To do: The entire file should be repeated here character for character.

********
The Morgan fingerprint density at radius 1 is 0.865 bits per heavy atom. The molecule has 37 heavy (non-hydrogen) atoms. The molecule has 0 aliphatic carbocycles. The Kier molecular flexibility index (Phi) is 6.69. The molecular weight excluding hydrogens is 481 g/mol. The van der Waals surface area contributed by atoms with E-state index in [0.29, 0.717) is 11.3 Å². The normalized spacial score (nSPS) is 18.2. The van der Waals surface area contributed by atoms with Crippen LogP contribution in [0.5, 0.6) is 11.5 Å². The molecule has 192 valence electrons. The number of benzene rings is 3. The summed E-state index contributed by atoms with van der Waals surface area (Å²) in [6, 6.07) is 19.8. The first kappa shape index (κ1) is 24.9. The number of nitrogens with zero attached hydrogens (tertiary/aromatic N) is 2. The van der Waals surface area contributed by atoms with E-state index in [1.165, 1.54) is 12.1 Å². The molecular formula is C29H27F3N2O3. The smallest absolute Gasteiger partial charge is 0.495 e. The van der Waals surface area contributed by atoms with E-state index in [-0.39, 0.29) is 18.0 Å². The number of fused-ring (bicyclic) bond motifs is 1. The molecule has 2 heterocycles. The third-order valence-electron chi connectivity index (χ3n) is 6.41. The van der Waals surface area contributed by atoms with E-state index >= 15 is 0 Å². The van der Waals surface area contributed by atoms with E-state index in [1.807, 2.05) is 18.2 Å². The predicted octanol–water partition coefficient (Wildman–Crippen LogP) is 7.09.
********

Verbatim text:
The Morgan fingerprint density at radius 1 is 0.865 bits per heavy atom. The molecule has 37 heavy (non-hydrogen) atoms. The molecule has 0 aliphatic carbocycles. The Kier molecular flexibility index (Phi) is 6.69. The molecular weight excluding hydrogens is 481 g/mol. The van der Waals surface area contributed by atoms with E-state index in [0.29, 0.717) is 11.3 Å². The normalized spacial score (nSPS) is 18.2. The van der Waals surface area contributed by atoms with Crippen LogP contribution in [0.5, 0.6) is 11.5 Å². The molecule has 192 valence electrons. The number of benzene rings is 3. The summed E-state index contributed by atoms with van der Waals surface area (Å²) in [6, 6.07) is 19.8. The first kappa shape index (κ1) is 24.9. The number of nitrogens with zero attached hydrogens (tertiary/aromatic N) is 2. The van der Waals surface area contributed by atoms with E-state index in [1.165, 1.54) is 12.1 Å². The molecular formula is C29H27F3N2O3. The smallest absolute Gasteiger partial charge is 0.495 e. The van der Waals surface area contributed by atoms with E-state index in [-0.39, 0.29) is 18.0 Å². The number of fused-ring (bicyclic) bond motifs is 1. The molecule has 2 heterocycles. The third-order valence-electron chi connectivity index (χ3n) is 6.41. The van der Waals surface area contributed by atoms with E-state index >= 15 is 0 Å². The van der Waals surface area contributed by atoms with E-state index in [1.807, 2.05) is 18.2 Å². The predicted octanol–water partition coefficient (Wildman–Crippen LogP) is 7.09.